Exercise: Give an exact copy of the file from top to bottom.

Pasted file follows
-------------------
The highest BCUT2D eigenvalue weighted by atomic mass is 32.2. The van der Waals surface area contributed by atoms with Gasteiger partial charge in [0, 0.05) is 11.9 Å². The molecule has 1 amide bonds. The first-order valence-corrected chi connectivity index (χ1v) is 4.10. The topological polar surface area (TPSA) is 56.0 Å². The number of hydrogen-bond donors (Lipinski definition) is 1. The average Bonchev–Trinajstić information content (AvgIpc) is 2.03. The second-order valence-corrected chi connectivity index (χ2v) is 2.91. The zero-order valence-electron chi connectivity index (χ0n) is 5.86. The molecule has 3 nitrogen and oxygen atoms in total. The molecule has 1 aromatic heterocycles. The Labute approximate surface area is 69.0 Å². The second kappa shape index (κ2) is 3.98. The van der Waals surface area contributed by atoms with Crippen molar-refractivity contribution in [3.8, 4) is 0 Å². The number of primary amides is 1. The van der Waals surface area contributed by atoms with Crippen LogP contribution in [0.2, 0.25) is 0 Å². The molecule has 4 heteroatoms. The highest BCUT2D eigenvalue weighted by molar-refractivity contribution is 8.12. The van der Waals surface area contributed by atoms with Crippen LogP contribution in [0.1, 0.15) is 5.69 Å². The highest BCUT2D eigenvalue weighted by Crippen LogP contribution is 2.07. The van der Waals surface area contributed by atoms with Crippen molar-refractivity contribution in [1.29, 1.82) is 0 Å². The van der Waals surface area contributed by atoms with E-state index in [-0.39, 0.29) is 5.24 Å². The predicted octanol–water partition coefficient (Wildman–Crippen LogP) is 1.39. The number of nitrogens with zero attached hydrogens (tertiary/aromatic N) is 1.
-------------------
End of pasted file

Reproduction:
The highest BCUT2D eigenvalue weighted by atomic mass is 32.2. The van der Waals surface area contributed by atoms with Gasteiger partial charge in [0, 0.05) is 11.9 Å². The molecule has 1 amide bonds. The first-order valence-corrected chi connectivity index (χ1v) is 4.10. The topological polar surface area (TPSA) is 56.0 Å². The number of hydrogen-bond donors (Lipinski definition) is 1. The average Bonchev–Trinajstić information content (AvgIpc) is 2.03. The second-order valence-corrected chi connectivity index (χ2v) is 2.91. The zero-order valence-electron chi connectivity index (χ0n) is 5.86. The molecule has 3 nitrogen and oxygen atoms in total. The molecule has 1 aromatic heterocycles. The Labute approximate surface area is 69.0 Å². The second kappa shape index (κ2) is 3.98. The van der Waals surface area contributed by atoms with Crippen molar-refractivity contribution in [3.8, 4) is 0 Å². The number of primary amides is 1. The van der Waals surface area contributed by atoms with Crippen LogP contribution in [0.2, 0.25) is 0 Å². The molecule has 4 heteroatoms. The highest BCUT2D eigenvalue weighted by molar-refractivity contribution is 8.12. The van der Waals surface area contributed by atoms with Crippen LogP contribution in [0.1, 0.15) is 5.69 Å². The highest BCUT2D eigenvalue weighted by Crippen LogP contribution is 2.07. The van der Waals surface area contributed by atoms with Crippen molar-refractivity contribution in [1.29, 1.82) is 0 Å². The van der Waals surface area contributed by atoms with E-state index in [-0.39, 0.29) is 5.24 Å². The predicted octanol–water partition coefficient (Wildman–Crippen LogP) is 1.39. The number of nitrogens with zero attached hydrogens (tertiary/aromatic N) is 1.